In sum, the effect of the Industrial Revolution seems to be more toxic and far-reaching than previously thought. While massive industrialization brought unprecedented technological and economic progress, it also left a psychological legacy that continues to shape the personality traits and well-being of people currently in these regions. Regional personality, which can provide a sense of local identity and pride, can still reflect the historical hardships and difficult work and living conditions of past generations. Without a strong orchestrated effort to improve economic circumstances and people’s well-being and health in these regions, this legacy is likely to persist.

This research should remind us that the dominance of a certain industry or type of work can have unexpected, long-term effects on the personality structure of regions — and these can be felt long after they change.

CONTINUE READING…

RELATED:

The Elkhorn Manifesto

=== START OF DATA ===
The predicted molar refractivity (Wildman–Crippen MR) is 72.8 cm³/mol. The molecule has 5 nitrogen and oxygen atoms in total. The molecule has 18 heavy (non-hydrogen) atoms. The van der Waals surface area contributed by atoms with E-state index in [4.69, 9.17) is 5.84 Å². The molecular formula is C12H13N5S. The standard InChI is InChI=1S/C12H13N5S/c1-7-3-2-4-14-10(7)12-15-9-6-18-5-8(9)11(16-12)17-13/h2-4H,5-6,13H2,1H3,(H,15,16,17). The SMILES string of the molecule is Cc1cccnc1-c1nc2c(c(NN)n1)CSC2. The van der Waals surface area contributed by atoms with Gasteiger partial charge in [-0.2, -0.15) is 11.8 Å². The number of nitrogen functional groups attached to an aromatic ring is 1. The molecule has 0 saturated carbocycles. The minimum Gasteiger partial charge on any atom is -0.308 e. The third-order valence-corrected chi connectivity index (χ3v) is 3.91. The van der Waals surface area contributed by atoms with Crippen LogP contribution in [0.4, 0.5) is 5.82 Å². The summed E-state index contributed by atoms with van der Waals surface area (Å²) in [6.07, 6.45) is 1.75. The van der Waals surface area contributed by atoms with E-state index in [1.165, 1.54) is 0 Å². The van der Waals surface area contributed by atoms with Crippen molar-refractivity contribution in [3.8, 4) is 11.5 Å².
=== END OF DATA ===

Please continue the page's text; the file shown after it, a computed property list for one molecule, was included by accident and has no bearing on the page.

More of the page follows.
“…Either you want your freedoms restored, or you don’t.”

Image may contain: text

Kevin James

Yesterday at 10:59am ·

I want to thank the non informed for the Cannabis Act… you’re insistence that legal is best is the gift earned.

I spoke for years about repeal vs legal…

— now I’m done & another wayseer abandons the masses due to tiredness

Either you want your freedoms restored, or you don’t. Most people “say” they want their freedoms restored, even as they deliberately stab themselves–and everyone else–in the back by begging for more statutory enslavement, and REFUSING to end the problem, somehow “believing” that not ending the problem, and always making it worse, is somehow going to end the problem.

So let’s look at the BULLSHIT NON-OPTIONS that people “believe” means they get their freedoms back, as opposed to the REPEAL of the statutes, which actually WOULD end the persecution once and for all:

1) “Decriminalization” is NOT repeal. It is NOT freedom. But some of you still fight for this, instead of to end prohibition.

2) “Legalization” is what we already have. It is NOT freedom. But some of you still fight for this, instead of to end prohibition.

3) “Re-legalization” is two letters prepended to what we already have. It is NOT freedom. But some of you still fight for this, instead of to end prohibition.